We don’t know how Simon the Sorcerer obtained his magical powers, but he definitely obtained it, that is to say, he paid for it somehow.  Magic is bought.  The Power of the Holy Spirit is not bought.

Naaman, the commander of the army of the king of Syria, back in the days of the prophets and kings of Israel had to learn this lesson too.  After Naaman was healed of his leprosy by bathing in the Jordan he returned to Elisha to pay him.  In Naaman’s economy a supernatural experience needed to be bought.  But Elisha, like Peter, was that rare man whom God had freed from servitude to payment.  Elisha responded to Naaman “As the Lord lives, before whom I stand, I will receive none”.  Gahazi, Elisha’s servant, was not as wise as his master Elisha.  Gahazi, filled with greed and behind Elisha’s back, chased Naaman down on his journey home, and accepted payment from him.  When Gahazi returned, Elisha, not held by the power of money, was able to see the invisible and called out the truth.  Gahazi spent the rest of his life “out of his presence” as a leper.

Anti-consumerism_posterSimon the Sorcerer, having somehow bought his magic, now wished to buy the Holy Spirit.  Simon Peter’s response is incredible in its clarity.  Peter said to him, “May your silver perish with you, because you thought you could obtain the gift of God with money! You have neither part nor lot in this matter, for your heart is not right before God.  Repent, therefore, of this wickedness of yours, and pray to the Lord that, if possible, the intent of your heart may be forgiven you.  For I see that you are in the gall of bitterness and in the bond of iniquity”.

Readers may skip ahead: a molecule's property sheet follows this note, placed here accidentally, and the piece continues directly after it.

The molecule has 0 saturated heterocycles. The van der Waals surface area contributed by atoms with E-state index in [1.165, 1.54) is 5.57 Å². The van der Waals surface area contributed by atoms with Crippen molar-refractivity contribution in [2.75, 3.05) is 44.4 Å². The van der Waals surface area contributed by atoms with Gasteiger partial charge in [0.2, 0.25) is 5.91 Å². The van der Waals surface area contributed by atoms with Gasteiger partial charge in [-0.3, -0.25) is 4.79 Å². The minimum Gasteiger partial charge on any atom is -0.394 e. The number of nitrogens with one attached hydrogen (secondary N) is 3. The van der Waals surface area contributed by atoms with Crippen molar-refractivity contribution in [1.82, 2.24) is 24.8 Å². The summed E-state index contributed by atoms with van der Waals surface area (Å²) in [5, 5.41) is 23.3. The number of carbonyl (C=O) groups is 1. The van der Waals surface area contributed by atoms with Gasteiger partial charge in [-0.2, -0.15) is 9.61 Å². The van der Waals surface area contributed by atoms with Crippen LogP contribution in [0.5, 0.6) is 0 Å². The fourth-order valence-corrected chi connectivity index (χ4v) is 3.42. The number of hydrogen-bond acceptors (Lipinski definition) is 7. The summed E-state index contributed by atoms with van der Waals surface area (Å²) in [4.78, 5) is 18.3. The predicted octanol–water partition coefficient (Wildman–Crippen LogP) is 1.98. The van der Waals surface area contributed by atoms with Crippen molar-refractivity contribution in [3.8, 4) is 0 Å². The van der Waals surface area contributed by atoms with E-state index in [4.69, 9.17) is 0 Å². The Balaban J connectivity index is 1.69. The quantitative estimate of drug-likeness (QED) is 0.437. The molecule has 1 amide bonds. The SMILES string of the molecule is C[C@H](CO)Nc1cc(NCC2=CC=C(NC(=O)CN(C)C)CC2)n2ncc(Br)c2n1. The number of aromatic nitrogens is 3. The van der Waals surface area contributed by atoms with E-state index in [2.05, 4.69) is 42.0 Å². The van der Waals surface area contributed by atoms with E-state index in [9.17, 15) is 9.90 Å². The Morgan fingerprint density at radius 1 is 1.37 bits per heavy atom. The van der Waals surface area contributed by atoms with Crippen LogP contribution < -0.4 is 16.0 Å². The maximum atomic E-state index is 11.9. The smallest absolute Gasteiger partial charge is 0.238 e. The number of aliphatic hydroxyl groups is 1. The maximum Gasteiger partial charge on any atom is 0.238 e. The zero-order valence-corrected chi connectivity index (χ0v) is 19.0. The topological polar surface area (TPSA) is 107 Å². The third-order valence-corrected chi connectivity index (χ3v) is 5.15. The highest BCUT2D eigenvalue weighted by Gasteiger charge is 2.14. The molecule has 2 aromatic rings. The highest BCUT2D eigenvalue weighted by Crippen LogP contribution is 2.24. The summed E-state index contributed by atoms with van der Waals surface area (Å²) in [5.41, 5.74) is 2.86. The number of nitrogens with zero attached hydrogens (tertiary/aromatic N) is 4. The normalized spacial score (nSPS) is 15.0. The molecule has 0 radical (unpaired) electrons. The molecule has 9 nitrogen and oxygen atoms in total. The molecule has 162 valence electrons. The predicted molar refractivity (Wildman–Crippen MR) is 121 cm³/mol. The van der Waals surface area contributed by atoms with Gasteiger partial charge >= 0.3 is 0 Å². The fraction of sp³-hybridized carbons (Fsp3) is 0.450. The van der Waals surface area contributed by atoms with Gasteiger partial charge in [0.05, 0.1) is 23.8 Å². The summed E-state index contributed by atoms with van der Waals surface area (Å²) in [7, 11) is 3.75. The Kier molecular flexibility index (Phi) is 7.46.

Simon the Sorcerer had “believed” the message of Philip and had even been baptized.  But you cannot serve both God and money (or maybe for our current culture its more clearly said “you cannot serve both God and consumption”).  Simon Peter had learned this lesson well.  Simon the Sorcerer, having believed and been baptized, had not counted this cost yet.

God knows each man’s heart.  The rich young ruler most likely perished with his silver.  We know that Judas perished with his.  Ananias and Sapphira perished with their silver.  Gahazi was banished from the presence of Elisha with his silver.  And Simon the Sorcerer was told that he could either repent or perish with his.

We don’t know if Simon the Sorcerer was freed from his worship of consumption.  But we do know that Simon Peter was.  Those who serve money can hope for magic.  Those who serve God can hope for resurrection and Spirit.

4 thoughts on “Simon’s Consumption [d.jay]

  1. I never saw the consumption thread in Peter’s life before reading this. Also, this comes at an interesting time personally as our boiler broke this weekend and in taking care of it, our nest egg which gives us security to some extent will be gone and we’ll need to trust God and receive peace and be more disciplined because of it.

    Regarding Simon the Sorcerer – there are old traditions and writings from early church fathers that address him as the father of all heresies (heresies always come from within the church).

  2. I think this is awesome. I’ve been thinking a lot lately (especially as a newly-married husband) about money and its role in/hold on my life. Gonna have to reread this a few times and then listen.

  3. Thanks Jake and Justin. It was cool to see the consumerism thread throughout Peter’s post resurrection ministry. He really chose well. It certainly gets trickier in marriage and with parenting. But, there is great hope and wisdom for us to abide in.